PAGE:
Violence In Sport Essay

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Sport Analyst John Cooper has spent the last seven years examining the behaviour of professional rugby players on field. The hostile- aggressive acts particularly evident in 21st century rugby league have caused increasing concern amongst industry heavy weights with commissions being authorized in Australia to investigate borderline violence on the field. Violent behaviour in the community is naturally treated as socially unacceptable, however, it is considered entertaining once a punch is thrown on a football field.
If we consider the bloodshed and slaughter involved in the Ancient Roman games, participants aimed to inflict maximum damage and brutality was emphasized. Boxing in the Ancient Olympic Games for instance, had gloves that were designed to cause as much pain to the opponent as possible and participants could even fill them with iron spikes. Boxing then had no rounds or breaks and the fights only ended when an opponent was knocked out or could not physically continue. Thankfully, modern sport has evolved to a more rule-governed activity and there is a greater emphasis on self-control, skill and strategies applied by the athletes. However, violence is still an unavoidable aspect of sport to this day for the same purpose as it has always been- entertainment.
Aggressive behaviour has always been associated with the sporting environment- especially in those areas where rough physical contact is a requirement like rugby or boxing; it is these areas that violence is inevitable. Despite the fact that physical behaviour in sports are meant to be unintentional and merely part of the game, they have increasingly become deliberate.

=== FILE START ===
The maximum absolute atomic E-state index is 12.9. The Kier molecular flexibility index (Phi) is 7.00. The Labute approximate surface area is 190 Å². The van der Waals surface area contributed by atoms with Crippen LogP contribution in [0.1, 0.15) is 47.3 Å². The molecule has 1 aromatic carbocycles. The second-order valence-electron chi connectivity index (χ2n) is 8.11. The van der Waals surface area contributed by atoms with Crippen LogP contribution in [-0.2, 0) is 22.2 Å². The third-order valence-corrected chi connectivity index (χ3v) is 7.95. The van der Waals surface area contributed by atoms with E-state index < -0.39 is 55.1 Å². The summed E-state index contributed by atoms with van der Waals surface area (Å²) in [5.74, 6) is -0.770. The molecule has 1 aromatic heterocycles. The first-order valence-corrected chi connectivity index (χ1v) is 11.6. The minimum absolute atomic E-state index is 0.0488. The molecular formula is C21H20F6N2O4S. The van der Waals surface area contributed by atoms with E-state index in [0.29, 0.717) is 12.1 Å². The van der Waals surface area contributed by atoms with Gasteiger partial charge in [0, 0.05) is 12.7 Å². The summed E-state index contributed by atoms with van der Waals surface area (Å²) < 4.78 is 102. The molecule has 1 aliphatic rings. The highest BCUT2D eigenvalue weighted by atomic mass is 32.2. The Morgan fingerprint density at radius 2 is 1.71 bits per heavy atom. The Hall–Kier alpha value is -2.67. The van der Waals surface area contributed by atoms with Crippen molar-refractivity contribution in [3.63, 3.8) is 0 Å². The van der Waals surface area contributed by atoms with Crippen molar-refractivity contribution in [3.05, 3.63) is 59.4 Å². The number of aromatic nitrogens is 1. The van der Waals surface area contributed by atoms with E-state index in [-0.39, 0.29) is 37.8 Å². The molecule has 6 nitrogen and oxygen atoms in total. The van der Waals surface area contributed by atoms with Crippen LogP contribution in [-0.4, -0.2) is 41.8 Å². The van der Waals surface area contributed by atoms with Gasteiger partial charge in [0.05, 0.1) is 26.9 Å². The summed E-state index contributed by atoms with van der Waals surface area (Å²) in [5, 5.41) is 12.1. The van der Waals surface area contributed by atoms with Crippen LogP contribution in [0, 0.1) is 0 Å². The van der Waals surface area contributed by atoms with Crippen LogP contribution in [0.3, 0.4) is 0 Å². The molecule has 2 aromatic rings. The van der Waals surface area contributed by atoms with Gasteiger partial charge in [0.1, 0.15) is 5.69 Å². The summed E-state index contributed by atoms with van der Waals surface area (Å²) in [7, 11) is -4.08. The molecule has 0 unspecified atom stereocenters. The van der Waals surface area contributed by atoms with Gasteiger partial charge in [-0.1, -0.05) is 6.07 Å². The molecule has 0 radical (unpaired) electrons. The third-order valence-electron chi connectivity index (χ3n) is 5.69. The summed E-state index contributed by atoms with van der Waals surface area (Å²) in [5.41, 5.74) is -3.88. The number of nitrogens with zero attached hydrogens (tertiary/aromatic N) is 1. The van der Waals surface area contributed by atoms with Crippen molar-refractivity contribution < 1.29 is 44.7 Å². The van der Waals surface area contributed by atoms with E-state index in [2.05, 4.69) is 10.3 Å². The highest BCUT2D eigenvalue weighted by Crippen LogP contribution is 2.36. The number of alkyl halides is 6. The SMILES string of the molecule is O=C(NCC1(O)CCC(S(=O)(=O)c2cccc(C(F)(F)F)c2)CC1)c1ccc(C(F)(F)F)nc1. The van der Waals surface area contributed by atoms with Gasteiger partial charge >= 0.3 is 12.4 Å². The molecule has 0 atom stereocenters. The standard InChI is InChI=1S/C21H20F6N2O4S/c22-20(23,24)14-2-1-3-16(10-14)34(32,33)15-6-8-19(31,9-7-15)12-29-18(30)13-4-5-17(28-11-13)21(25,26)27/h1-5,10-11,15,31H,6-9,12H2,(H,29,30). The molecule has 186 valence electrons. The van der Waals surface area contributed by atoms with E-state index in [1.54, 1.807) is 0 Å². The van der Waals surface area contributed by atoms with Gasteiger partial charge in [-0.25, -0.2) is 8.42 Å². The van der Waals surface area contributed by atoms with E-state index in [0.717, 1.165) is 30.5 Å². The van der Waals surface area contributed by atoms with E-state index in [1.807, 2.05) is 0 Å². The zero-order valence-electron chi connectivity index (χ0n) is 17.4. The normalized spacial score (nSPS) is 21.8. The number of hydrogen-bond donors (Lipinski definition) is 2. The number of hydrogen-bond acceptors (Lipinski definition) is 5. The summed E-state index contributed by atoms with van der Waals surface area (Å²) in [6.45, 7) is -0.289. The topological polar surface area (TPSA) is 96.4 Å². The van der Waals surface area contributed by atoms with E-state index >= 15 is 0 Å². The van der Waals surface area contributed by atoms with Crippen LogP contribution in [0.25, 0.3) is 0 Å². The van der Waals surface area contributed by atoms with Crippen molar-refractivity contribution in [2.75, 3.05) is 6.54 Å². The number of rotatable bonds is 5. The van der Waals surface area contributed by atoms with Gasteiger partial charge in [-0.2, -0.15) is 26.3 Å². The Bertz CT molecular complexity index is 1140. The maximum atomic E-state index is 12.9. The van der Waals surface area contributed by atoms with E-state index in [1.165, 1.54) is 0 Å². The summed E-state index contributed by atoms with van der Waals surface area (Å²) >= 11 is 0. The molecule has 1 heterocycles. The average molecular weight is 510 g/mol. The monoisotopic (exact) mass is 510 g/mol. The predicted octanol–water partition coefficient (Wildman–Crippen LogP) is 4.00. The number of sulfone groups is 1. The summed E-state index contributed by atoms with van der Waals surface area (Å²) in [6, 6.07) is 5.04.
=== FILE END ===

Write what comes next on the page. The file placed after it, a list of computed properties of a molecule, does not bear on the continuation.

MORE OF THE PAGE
State of Origin, Paul Gallen punches Nate Myles, photo by Getty images
Physical behaviour in spor...

... middle of paper ... a result of an unprovoked attack be enough for this matter to be taken more seriously? There are a number of ways that Australia can reduce on field brutality. Through an educational process is surely one way to decrease the number of episodes of on field borderline violence. Through education, we can discourage children and teach them that violence anywhere at any time is unacceptable. But this is just one, small step. The bigger battle is with broadcast media and what they are allowed to air during prime time slots. If broadcasters didn’t feature the violence and sport commentators didn’t discuss on field ‘biffs’ in such a joking matter just to gain ratings, society would have a more sophisticated understanding of the matter. With State of Origin coming up, let’s try and enjoy the game for what it is and banish the ‘bring back the biff’ chant once and for all
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